Recurring blight | Inquirer Opinion

Recurring blight

/ 04:08 AM October 04, 2021

Last August, Benguet farmers alerted the Department of Agriculture (DA) about imported vegetables being sold at the Divisoria public market. They were told that the Bureau of Plant Industry had not issued any import permits for such crops. Last week, the highland farmers again called the attention of the DA, this time with more details about their complaint that smuggled carrots are indeed flooding local public markets.


According to Augusta Balanoy of the Highland Vegetable Multipurpose Cooperative in La Trinidad, a big volume of foreign carrots was seen in key markets across the country and their investigation showed that small warehouses near Divisoria had been releasing imported vegetables whenever Benguet prices rose. Traders in Cebu also advised the Benguet vegetable industry that four container vans filled with carrots from China were being distributed in their markets every week. According to Balanoy, they have secured samples of the imported carrots that were shipped in boxes with markings that indicated these came from China.

Aside from chronic government neglect, smuggling has made life more difficult for local farmers. According to Lorna Menzi, who facilitates the shipment of produce at the La Trinidad Vegetable Trading Post, orders have dropped drastically due to the proliferation of imported carrots in Metro Manila, Cebu, and Cagayan de Oro City. From 100 sacks of carrots a day, traders were selling no more than 30 sacks recently, she said. “Dealers of imported carrots can drop their prices at half the selling price of local produce. How can we compete with that?” lamented Menzi. The wholesale price for Benguet carrots is currently P50 a kilo, while imported carrots sell at P25.


News about the proliferation of smuggled carrots sparked calls for investigation in Congress. Agriculture Secretary William Dar advised the public not to buy carrots in public markets in the meantime, warning that these may contain pesticide residue. But why pass the burden to consumers? And, as if this is something new, the DA’s other response to a problem that has been inflicting daily losses on local vegetable producers is classic bureaucracy: An inter-agency task force would be formed to investigate the smuggling. The DA announced it was already cooperating with the Bureau of Customs (BOC) to apprehend the smugglers; the BOC, meanwhile, said it suspects that the vegetable shipments slip through the backdoor or via so-called “open sea smuggling.”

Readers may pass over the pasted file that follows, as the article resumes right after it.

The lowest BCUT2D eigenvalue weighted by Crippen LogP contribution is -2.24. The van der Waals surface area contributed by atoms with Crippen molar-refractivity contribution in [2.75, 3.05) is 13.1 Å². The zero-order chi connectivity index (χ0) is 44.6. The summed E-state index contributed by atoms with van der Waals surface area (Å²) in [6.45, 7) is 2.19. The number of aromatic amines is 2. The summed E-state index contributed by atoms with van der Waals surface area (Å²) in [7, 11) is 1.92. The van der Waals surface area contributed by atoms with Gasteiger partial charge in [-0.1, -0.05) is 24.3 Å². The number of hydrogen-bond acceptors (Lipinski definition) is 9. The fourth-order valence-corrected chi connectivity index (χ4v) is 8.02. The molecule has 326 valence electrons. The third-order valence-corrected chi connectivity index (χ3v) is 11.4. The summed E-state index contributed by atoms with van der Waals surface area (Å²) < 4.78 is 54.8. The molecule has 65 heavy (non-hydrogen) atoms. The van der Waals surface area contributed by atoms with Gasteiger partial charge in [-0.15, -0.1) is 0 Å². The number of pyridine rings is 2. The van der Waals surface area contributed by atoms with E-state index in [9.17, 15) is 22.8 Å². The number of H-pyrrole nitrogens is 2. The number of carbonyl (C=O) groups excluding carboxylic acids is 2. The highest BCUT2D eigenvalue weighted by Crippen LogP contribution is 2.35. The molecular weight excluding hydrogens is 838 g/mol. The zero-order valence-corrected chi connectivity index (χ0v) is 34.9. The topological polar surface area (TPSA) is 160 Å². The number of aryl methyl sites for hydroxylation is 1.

Is the government really helpless in addressing this persistent problem? Surely, the products illegally brought in in enormous quantities cannot be easily concealed. These agricultural goods are smuggled by container load, many of which enter through the ports and pass through customs. Only last May, the government confiscated more than P100 million worth of smuggled frozen meat and agri-fishery products—including pork infected with African swine fever—inside 12 refrigerated container vans parked in an empty lot in Navotas City. In December 2020, the BOC seized P9.3 million worth of smuggled vegetables such as carrots and broccoli in Subic, Zambales. In November last year, the BOC apprehended P215 million worth of goods, including vegetables, also in Subic.

Before the pandemic, the losses to the smuggling of agricultural products, according to the Samahang Industriya ng Agrikultura (Sinag), amounted to P32 billion a year. Pandemic disruptions in mobility and delivery would have only exacerbated the losses and hardships experienced by farmers and agricultural producers.

Farmer leader and former agrarian reform secretary Rafael Mariano is correct in saying that the DA and the BOC must be held accountable for the smuggling of vegetables, because it is within their mandate to prevent this rampant illegality. He has urged the House committee on agriculture and food to exercise its oversight on and strengthen the implementation of RA 10845, or the Anti-Agricultural Smuggling Act. Farmer groups such as Sinag and the Federation of Free Farmers have likewise lobbied for the construction of border inspection facilities at the country’s major ports. This project, approved in 2020, has already gotten funds from the Office of the President, but according to Dar, construction has been hampered by bureaucratic and technical issues.

“For years now, when our complaints about imported vegetables get public attention, [smuggled crops] disappear from the markets, but return when public attention wanes,” said Rudy Bulawan, president of the Benguet Truckers and Traders Association. The smuggling of agricultural products reduces government revenues, batters the livelihood of local farmers, and endangers consumer safety due to risks from pests, pesticides, and diseases. These should be enough reasons for the government to do everything in its power to address this recurring blight.

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TAGS: Benguet farmers, Editorial, smuggled vegetables
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